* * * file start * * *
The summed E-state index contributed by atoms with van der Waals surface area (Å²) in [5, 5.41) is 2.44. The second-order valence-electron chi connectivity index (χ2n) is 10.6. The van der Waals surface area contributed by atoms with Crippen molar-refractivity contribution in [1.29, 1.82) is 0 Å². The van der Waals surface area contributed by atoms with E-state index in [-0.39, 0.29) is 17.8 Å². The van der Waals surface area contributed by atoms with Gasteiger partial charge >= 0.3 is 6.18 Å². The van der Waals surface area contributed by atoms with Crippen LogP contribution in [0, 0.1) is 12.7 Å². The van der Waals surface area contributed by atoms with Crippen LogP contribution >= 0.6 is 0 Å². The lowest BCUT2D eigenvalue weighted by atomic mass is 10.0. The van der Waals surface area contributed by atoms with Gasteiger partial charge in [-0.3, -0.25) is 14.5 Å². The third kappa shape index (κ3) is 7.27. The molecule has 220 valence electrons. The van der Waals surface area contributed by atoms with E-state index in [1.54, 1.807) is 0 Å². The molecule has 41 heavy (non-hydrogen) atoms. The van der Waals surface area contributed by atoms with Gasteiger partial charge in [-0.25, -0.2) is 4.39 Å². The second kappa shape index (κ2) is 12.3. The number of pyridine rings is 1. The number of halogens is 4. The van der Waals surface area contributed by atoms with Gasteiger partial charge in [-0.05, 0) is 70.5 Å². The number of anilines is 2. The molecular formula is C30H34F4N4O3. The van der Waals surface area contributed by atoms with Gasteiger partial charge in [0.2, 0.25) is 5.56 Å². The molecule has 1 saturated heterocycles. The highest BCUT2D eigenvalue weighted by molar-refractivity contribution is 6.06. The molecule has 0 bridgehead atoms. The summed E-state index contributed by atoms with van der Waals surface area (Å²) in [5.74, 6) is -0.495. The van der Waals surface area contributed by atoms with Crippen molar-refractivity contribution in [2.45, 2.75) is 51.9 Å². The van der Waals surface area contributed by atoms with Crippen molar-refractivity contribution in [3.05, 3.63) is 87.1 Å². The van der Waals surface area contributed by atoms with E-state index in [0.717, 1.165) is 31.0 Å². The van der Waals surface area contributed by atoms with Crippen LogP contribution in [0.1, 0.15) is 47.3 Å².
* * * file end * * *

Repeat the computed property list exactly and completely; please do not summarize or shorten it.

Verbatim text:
The summed E-state index contributed by atoms with van der Waals surface area (Å²) in [5, 5.41) is 2.44. The second-order valence-electron chi connectivity index (χ2n) is 10.6. The van der Waals surface area contributed by atoms with Crippen molar-refractivity contribution in [1.29, 1.82) is 0 Å². The van der Waals surface area contributed by atoms with E-state index in [-0.39, 0.29) is 17.8 Å². The van der Waals surface area contributed by atoms with Gasteiger partial charge >= 0.3 is 6.18 Å². The van der Waals surface area contributed by atoms with Crippen LogP contribution in [0, 0.1) is 12.7 Å². The van der Waals surface area contributed by atoms with Crippen LogP contribution >= 0.6 is 0 Å². The lowest BCUT2D eigenvalue weighted by atomic mass is 10.0. The van der Waals surface area contributed by atoms with Gasteiger partial charge in [-0.3, -0.25) is 14.5 Å². The third kappa shape index (κ3) is 7.27. The molecule has 220 valence electrons. The van der Waals surface area contributed by atoms with E-state index in [1.54, 1.807) is 0 Å². The molecule has 41 heavy (non-hydrogen) atoms. The van der Waals surface area contributed by atoms with Gasteiger partial charge in [-0.25, -0.2) is 4.39 Å². The second kappa shape index (κ2) is 12.3. The number of pyridine rings is 1. The number of halogens is 4. The van der Waals surface area contributed by atoms with Gasteiger partial charge in [-0.05, 0) is 70.5 Å². The number of anilines is 2. The molecular formula is C30H34F4N4O3. The van der Waals surface area contributed by atoms with Gasteiger partial charge in [0.2, 0.25) is 5.56 Å². The molecule has 1 saturated heterocycles. The highest BCUT2D eigenvalue weighted by molar-refractivity contribution is 6.06. The molecule has 0 bridgehead atoms. The summed E-state index contributed by atoms with van der Waals surface area (Å²) in [5.74, 6) is -0.495. The van der Waals surface area contributed by atoms with Crippen molar-refractivity contribution in [2.45, 2.75) is 51.9 Å². The van der Waals surface area contributed by atoms with Crippen molar-refractivity contribution in [3.05, 3.63) is 87.1 Å². The van der Waals surface area contributed by atoms with E-state index in [0.717, 1.165) is 31.0 Å². The van der Waals surface area contributed by atoms with Crippen LogP contribution in [0.1, 0.15) is 47.3 Å².